the UCLA Chicano Studies Research Center,
the Arhoolie Foundation,
and the UCLA Digital Library
One of the secret treasures of the Frontera Collection is the amount of vintage Cuban music it contains. Among the most popular and longest lived bands is La Sonora Matancera, which celebrates its 90th anniversary this year. There are some 140 discs in the archives, mostly old 78s, by the iconic Afro-Cuban conjunto, founded in 1924 in the province of Matanzas. However, not all the titles are credited to the band itself. That’s because the group featured so many big-name vocalists who became popular solo artists and are listed separately.
By far, the best known of these star singers is the late Celia Cruz, who launched her career in Cuba in the 1950s as La Matancera’s lead singer, before going on to become a superstar of the salsa boom in New York two decades later.
Other big-name Matancera vocalists whose recordings are featured in the Frontera archives include Miguelito Valdez and a pair of famed Puerto Rican singers, Daniel Santos and Bobby Capó. Most of the tracks were recorded in Cuba and a few were released on multi-national labels such as RCA Victor. The vast majority of the Matancera 78s, however, appeared on the New York-based Seeco label, one of the largest independent Latin labels of its day, founded by former jeweler Sydney Siegel. According to a band bio, La Sonora Matancera signed a recording deal with Seeco in 1949, more than a decade before it left its homeland, along with Celia Cruz, as a result of the Cuban Revolution. The band continued to record for the label in the 1960s, when the label gave way to New York salsa upstarts like Fania Records.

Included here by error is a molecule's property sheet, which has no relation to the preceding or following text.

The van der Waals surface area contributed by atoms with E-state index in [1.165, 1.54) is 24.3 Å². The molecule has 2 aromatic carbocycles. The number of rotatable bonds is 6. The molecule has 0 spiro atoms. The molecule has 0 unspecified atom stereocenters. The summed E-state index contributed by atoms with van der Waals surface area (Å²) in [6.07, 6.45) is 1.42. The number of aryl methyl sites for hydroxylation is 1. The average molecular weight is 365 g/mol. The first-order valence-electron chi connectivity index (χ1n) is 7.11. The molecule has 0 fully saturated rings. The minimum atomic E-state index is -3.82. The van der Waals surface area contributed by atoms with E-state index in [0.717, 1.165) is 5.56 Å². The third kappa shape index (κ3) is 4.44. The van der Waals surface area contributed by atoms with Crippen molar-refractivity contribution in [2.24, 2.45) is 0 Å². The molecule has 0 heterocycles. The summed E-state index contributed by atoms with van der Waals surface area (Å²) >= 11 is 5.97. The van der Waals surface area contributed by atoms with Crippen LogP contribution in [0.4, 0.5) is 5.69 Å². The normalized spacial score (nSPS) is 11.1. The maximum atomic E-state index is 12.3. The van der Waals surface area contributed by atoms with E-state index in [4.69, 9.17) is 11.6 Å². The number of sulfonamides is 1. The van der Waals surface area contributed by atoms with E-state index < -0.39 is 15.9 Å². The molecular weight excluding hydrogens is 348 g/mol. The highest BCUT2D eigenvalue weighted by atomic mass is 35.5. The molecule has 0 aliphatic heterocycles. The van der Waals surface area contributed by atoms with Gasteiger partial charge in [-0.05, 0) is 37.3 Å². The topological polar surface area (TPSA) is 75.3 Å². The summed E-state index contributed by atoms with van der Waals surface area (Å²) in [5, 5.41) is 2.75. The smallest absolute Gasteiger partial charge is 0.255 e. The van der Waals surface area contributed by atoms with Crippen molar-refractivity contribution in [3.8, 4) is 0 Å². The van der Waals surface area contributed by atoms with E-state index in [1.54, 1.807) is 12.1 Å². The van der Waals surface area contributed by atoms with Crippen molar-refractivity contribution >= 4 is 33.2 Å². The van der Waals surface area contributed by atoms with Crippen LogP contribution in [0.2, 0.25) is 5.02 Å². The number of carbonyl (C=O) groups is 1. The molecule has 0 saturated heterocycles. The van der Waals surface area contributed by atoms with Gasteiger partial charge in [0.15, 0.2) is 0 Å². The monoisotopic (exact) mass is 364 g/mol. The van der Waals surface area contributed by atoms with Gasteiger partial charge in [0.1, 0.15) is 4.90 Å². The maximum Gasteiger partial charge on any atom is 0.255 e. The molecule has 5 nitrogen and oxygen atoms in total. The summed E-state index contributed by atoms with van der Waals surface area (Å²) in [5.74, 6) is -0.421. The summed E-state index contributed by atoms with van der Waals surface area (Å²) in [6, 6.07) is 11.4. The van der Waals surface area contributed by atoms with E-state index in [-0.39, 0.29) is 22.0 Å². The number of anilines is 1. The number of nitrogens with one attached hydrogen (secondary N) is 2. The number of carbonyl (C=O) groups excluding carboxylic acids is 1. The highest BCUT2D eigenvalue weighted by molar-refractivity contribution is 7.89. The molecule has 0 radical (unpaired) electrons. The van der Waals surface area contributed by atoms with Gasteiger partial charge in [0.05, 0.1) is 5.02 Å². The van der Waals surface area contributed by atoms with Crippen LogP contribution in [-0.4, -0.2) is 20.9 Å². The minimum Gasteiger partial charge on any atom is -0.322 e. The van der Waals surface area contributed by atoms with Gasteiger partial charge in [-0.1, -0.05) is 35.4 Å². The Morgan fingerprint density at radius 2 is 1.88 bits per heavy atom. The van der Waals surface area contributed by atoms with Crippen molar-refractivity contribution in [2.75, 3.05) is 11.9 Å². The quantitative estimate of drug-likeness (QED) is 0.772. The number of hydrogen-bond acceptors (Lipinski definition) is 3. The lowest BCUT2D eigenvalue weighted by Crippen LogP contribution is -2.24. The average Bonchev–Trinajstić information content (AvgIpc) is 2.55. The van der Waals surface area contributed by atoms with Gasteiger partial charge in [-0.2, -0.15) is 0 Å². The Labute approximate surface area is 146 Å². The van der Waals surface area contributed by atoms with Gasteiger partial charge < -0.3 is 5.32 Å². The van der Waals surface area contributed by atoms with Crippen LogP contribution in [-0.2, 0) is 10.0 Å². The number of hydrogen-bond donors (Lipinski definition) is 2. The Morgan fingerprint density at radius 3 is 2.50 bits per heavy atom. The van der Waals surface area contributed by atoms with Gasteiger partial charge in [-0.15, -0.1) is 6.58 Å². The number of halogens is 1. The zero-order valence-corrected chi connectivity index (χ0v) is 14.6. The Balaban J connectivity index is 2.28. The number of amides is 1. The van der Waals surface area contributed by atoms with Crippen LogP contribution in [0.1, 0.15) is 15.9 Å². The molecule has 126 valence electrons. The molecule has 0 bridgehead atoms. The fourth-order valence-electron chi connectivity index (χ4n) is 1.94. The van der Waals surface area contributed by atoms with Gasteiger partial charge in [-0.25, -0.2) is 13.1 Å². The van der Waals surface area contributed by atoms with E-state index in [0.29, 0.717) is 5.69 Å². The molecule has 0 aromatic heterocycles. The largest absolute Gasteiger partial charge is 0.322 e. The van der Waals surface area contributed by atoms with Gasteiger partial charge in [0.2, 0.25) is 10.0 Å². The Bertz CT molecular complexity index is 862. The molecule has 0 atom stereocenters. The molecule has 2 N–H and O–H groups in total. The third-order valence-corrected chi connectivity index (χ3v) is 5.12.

Veteran collectors, however, will be most interested in the Matancera discs on Panart, the classic independent label operating in Havana before the Revolution. The records feature two different label designs, with different lettering and coloring. But they both have the distinctive, bilingual identifier that makes them especially valuable: “Hecho en Cuba Por La Cuban Plastics and Record Corp.” After the Revolution, copies of the Panart catalog were released by Cuban exiles in Miami, but the originals remain the sought-after items.
Like many of the great bands in Latin music, La Sonora Matancera became an institution. It survived even after the death in 2001 of Rogelio Martinez, who had joined the band in the 1920s and had been its director for more than five decades. The latest incarnation of the venerable act is based in Las Vegas and led by pianist Javier Vazquez, another legendary figure in salsa music, who has been the band’s principal arranger since 1957.